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Re: “The Iverson Dilemma: Logic Doesn't Live Here Anymore

Iverson is a great but imperfect player. He plays harder and more fearlessly than just about anyone who's ever played the game, a little 160 pounder throwing himself into the lane with guys who weigh twice what he does. The Sixers' playoff run that took them through the playoffs and put them up on the cusp of having the Lakers down 2-0 in the Finals represented one of the greatest examples ever of a player putting a mediocre team on this back and taking them places no one could have expected.
His passion and his fearlessness can sometimes be big weaknesses -- his hardheadness with coaches and his over-the-top comments to the media have on more than one occasion hurt his teams. But it's hard to separate the good from the bad with Iverson, they're all of a piece.
I have no doubt that race places a role in the way people react to Iverson, prompting some (but not all) people to magnify his faults and dismiss his strengths. I think about one of my favorite athletes, Brett Favre -- a great player, a risk taker, a gamer, a guy with a history of both brilliant and erratic play, a quarterback with a history of drug addiction (according to his own father), a veteran who retired, unretired, got into a verbal fisticuffs with his old team etc. etc. He has his critics, but he's generally been praised as a force of nature and good for the game. Imagine if he were black. I believe that the reactions to him among some (though not all) fans and sportswriters would be remarkably harsher, more like the reaction to Iverson.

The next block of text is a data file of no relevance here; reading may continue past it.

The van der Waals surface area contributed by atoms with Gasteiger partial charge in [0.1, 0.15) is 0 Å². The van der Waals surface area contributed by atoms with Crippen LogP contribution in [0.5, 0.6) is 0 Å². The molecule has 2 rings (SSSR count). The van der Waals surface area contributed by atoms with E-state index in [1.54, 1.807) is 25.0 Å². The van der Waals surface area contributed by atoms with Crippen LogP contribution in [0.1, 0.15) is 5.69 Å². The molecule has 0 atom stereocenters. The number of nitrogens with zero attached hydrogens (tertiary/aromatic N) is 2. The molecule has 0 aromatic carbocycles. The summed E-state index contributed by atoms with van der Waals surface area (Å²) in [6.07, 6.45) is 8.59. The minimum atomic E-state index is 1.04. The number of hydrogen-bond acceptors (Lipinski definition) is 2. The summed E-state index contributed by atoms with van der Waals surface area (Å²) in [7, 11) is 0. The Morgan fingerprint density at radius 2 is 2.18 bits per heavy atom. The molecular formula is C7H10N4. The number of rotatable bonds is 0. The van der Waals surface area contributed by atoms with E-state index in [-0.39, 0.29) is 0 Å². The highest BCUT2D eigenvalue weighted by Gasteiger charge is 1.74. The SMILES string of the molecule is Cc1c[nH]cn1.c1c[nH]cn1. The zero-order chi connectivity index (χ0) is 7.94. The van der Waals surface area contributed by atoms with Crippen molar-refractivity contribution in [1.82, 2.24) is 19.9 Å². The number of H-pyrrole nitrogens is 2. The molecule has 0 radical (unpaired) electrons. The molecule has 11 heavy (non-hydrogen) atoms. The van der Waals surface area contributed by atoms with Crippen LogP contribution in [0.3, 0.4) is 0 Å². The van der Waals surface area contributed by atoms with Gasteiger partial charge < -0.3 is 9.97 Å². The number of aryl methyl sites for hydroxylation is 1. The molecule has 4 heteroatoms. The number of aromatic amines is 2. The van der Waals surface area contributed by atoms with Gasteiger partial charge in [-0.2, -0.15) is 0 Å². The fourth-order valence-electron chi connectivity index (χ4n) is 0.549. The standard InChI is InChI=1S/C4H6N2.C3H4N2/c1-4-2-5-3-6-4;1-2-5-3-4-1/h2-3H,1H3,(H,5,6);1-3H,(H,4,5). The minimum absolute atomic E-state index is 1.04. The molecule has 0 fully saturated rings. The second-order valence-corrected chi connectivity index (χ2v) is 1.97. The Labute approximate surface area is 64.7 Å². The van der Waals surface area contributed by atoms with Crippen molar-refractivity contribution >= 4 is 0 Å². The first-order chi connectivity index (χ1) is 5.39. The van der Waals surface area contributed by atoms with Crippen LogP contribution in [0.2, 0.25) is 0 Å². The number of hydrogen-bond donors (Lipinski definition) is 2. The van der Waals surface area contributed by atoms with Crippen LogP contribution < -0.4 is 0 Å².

The point is that great athletes aren't angels. They're flesh and blood human beings. They do great things, and they do stupid things. People want to remember the "good old days," a Golden Era when athletes were better, more humble and praiseworthy. Those days never existed. Hall of Famer Ty Cobb was a thug who went into the stands and brutally beat a disabled fan who'd heckled him. The now-sainted Ted Williams used to give the fans in Boston the finger -- literally. Babe Ruth caroused and boozed and had a giant ego, all of which caused him to miss games and hurt his team. The Babe and other legends of the past, however, thrived in a different media era, and now have the advantage of nostalgia-tinted memories.
I will be watching the Iverson Experiment with much interest. It could blow up in Memphis' face, or it could produce something memorable that will take a weak franchise to another level.

Posted by mwh on 11/04/2009 at 1:37 PM


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